Like IQ, one's NFC is primarily judged by psychometric self-evaluation rather than behavior. The way in which we recognize NFC from a behavioral standpoint is to recognize the ways in which they seem to produce behaviors that a NFC psychometric test would evaluate.
In other words, if you want to recognize high NFC in others, you might want to familiarize yourself with the questions and traits that psychometric tests associate with high NFC. For example, this test asks questions that are representative of high NFC. So if you were to recognize someone who might answer 'yes' to "I usually end up deliberating about issues even when they do not affect me personally", or "I find satisfaction in deliberating hard and for long hours", then you could most likely recognize someone with high NFC.
Other behaviors may be less subtle. For example:
[Those with high need for cognition] like to engage in complex, inquisitive, and analytical thoughts. They feel intrinsically motivated to devote effort to cognitive endeavors, striving to understand objects, events, and individuals. These individuals are less inclined to be biased by superficial factors, such as the appearance of speakers or social comparisons. In addition, they are more inclined to enjoy some experience if their expectations were low.
Interestingly, both need for cognition, as well as need for affect--the motivation to experience strong emotions--increase the likelihood that people will become transported into these narratives (Thompson & Haddock, 2012). If need for cognition is elevated, people contemplate the tales more extensively, and appreciate the complexity of narratives, both of which facilitate transportation. If need for affect is elevated, people enjoy the emotions that transportation can evoke. The implication of this possibility is that need for cognition can, in some instances, increase the susceptibility of people to messages. For example, if an advertisement presents a narrative, need for cognition can facilitate transportation and thus diminish the likelihood of counterarguments. In contrast, if an advertisement presents a series of facts, instead of a narrative, transportation is precluded, and need for cognition could increase the likelihood of counterarguments.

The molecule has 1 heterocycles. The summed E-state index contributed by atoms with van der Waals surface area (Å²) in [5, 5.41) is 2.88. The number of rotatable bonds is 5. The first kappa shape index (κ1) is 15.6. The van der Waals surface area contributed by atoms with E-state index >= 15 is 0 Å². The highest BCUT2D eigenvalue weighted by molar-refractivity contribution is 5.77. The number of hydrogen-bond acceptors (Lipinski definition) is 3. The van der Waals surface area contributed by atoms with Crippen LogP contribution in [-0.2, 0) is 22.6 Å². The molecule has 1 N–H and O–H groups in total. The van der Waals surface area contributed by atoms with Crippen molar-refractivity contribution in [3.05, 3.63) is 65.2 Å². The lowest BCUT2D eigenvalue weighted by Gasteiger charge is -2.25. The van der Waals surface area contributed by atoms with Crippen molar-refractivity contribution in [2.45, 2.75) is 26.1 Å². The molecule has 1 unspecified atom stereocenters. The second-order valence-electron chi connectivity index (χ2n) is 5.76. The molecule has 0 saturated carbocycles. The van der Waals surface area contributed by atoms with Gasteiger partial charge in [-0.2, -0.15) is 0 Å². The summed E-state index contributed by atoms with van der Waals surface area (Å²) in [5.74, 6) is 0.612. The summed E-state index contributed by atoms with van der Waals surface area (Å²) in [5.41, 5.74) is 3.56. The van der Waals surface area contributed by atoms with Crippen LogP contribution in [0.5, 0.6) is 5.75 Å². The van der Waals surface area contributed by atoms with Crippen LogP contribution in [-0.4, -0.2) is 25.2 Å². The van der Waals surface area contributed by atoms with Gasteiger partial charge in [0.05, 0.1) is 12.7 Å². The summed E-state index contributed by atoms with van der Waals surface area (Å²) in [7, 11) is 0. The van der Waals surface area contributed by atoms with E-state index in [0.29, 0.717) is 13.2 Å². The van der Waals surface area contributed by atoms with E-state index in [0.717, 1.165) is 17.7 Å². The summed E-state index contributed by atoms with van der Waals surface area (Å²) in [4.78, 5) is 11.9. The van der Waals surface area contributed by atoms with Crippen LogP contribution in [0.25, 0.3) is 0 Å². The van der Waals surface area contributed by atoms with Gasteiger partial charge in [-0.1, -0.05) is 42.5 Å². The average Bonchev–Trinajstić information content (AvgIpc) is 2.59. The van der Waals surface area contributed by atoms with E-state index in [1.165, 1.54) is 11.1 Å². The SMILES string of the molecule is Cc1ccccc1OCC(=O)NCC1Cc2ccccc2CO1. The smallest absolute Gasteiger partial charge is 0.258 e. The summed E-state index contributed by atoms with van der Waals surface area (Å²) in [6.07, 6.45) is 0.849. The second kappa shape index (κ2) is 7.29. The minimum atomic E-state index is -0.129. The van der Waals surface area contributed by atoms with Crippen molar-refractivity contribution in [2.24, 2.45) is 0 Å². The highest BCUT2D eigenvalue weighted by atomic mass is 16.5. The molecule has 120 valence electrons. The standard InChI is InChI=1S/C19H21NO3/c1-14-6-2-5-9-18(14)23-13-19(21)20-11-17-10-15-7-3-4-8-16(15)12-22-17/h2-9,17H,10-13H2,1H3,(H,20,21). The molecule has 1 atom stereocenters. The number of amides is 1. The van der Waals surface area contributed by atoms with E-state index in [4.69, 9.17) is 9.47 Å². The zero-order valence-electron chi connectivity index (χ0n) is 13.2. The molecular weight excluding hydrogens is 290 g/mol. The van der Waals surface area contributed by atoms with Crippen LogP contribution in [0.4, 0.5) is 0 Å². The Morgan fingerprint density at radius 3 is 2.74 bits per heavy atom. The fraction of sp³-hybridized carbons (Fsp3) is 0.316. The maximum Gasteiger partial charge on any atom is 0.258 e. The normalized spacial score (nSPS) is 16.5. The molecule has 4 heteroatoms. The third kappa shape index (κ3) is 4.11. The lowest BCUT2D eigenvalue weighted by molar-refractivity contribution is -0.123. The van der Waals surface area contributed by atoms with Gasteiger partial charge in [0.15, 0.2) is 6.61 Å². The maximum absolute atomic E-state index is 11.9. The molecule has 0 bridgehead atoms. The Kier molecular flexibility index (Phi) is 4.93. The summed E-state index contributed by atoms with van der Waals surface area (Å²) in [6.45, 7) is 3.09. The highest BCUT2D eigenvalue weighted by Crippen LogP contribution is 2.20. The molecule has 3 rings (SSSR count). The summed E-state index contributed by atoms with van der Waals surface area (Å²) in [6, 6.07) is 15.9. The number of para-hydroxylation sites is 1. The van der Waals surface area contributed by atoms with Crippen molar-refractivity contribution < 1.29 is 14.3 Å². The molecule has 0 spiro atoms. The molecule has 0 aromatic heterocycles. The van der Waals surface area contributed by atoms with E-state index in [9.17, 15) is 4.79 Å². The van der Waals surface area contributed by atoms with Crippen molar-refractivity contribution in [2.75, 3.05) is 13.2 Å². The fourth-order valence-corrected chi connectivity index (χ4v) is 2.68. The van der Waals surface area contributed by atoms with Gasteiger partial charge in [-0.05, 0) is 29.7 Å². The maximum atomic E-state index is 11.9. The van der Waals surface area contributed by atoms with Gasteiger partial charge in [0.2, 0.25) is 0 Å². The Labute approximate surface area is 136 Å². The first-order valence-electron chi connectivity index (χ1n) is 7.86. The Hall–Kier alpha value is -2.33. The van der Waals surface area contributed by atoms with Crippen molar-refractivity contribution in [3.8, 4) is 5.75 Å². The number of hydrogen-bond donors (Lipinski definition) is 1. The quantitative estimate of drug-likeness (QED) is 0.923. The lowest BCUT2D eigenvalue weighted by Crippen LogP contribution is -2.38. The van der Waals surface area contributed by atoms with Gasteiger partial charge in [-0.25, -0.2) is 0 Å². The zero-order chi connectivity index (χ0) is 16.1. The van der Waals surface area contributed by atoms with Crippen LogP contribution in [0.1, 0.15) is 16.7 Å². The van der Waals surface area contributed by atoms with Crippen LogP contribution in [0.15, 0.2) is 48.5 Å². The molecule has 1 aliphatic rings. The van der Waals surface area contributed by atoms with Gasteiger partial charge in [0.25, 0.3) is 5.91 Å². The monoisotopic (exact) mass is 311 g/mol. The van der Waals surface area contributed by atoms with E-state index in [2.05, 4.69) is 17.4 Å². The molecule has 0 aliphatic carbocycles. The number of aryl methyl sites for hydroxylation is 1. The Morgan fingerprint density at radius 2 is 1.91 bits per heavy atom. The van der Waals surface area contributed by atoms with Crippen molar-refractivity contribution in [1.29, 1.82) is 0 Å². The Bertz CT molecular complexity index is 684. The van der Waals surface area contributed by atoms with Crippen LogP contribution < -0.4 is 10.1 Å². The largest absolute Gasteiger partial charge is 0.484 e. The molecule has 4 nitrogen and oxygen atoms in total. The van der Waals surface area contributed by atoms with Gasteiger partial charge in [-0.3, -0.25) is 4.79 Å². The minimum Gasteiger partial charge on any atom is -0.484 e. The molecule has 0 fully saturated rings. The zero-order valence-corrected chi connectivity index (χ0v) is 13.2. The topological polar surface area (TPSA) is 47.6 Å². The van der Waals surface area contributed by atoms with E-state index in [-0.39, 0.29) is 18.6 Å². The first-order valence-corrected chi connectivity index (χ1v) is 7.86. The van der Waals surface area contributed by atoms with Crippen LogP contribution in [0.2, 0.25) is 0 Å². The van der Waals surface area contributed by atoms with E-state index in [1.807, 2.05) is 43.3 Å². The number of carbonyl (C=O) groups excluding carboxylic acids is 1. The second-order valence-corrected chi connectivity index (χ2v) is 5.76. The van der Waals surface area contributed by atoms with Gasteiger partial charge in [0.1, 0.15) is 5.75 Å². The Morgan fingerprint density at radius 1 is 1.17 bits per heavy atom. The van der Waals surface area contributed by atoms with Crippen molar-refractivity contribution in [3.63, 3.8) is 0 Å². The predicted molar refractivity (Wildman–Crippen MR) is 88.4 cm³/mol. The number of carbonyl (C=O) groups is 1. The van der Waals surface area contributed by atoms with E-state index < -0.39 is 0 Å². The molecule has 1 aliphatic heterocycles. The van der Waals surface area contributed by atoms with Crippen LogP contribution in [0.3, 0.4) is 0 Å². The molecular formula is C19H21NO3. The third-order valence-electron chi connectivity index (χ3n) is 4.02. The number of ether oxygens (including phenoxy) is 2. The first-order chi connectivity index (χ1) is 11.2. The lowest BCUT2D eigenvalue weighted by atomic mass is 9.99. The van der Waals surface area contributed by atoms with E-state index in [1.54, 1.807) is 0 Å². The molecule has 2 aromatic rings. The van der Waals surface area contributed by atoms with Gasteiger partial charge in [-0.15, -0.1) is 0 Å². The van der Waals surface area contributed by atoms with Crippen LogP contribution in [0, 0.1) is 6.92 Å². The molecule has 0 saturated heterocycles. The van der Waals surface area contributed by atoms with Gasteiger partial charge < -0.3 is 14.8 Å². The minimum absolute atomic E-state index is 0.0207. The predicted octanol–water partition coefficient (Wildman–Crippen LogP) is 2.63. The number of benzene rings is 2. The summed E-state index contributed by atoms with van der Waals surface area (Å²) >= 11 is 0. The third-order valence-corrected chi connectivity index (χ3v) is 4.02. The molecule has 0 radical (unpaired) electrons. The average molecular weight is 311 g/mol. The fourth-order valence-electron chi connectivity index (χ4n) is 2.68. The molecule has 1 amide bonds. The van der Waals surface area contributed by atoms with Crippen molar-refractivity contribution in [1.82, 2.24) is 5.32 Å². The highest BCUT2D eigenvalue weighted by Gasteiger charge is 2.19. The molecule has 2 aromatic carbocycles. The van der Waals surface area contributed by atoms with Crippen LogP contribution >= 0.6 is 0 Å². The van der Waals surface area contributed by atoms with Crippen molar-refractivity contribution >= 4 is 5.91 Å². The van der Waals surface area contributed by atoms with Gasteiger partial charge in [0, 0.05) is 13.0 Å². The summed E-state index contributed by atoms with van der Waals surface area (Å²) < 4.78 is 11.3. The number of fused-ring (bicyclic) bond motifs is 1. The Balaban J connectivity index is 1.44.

Insofar as NFC and extraversion is concerned, there appears to be a positive correlation between need for cognition, openness, and conscientiousness. Thus, it is represented by openness to new and novel ideas and a willingness to engage in effortful thought (Verplanken, Hazenberg, & Palenewen, 1992). It does not appear to be linked to extroversion.